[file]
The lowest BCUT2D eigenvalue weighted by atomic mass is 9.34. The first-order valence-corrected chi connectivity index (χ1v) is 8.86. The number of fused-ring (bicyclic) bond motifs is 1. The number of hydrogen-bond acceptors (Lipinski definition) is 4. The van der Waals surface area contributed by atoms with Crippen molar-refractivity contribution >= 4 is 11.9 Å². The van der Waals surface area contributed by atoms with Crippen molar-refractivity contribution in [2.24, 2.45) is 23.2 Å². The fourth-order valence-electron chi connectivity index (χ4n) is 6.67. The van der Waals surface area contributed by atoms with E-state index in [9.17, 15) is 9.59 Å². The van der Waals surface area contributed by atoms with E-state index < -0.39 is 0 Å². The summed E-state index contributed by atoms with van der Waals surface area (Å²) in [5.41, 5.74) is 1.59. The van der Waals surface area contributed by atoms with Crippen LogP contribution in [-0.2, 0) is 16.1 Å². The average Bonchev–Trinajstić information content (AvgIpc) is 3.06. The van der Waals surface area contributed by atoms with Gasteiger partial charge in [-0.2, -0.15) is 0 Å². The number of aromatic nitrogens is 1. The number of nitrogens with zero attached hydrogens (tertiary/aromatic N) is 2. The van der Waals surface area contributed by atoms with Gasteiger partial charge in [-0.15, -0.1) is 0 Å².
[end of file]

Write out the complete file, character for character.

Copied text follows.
The lowest BCUT2D eigenvalue weighted by atomic mass is 9.34. The first-order valence-corrected chi connectivity index (χ1v) is 8.86. The number of fused-ring (bicyclic) bond motifs is 1. The number of hydrogen-bond acceptors (Lipinski definition) is 4. The van der Waals surface area contributed by atoms with Crippen molar-refractivity contribution >= 4 is 11.9 Å². The van der Waals surface area contributed by atoms with Crippen molar-refractivity contribution in [2.24, 2.45) is 23.2 Å². The fourth-order valence-electron chi connectivity index (χ4n) is 6.67. The van der Waals surface area contributed by atoms with E-state index in [9.17, 15) is 9.59 Å². The van der Waals surface area contributed by atoms with E-state index < -0.39 is 0 Å². The summed E-state index contributed by atoms with van der Waals surface area (Å²) in [5.41, 5.74) is 1.59. The van der Waals surface area contributed by atoms with Crippen LogP contribution in [-0.2, 0) is 16.1 Å². The average Bonchev–Trinajstić information content (AvgIpc) is 3.06. The van der Waals surface area contributed by atoms with Gasteiger partial charge in [-0.2, -0.15) is 0 Å². The number of aromatic nitrogens is 1. The number of nitrogens with zero attached hydrogens (tertiary/aromatic N) is 2. The van der Waals surface area contributed by atoms with Gasteiger partial charge in [-0.15, -0.1) is 0 Å².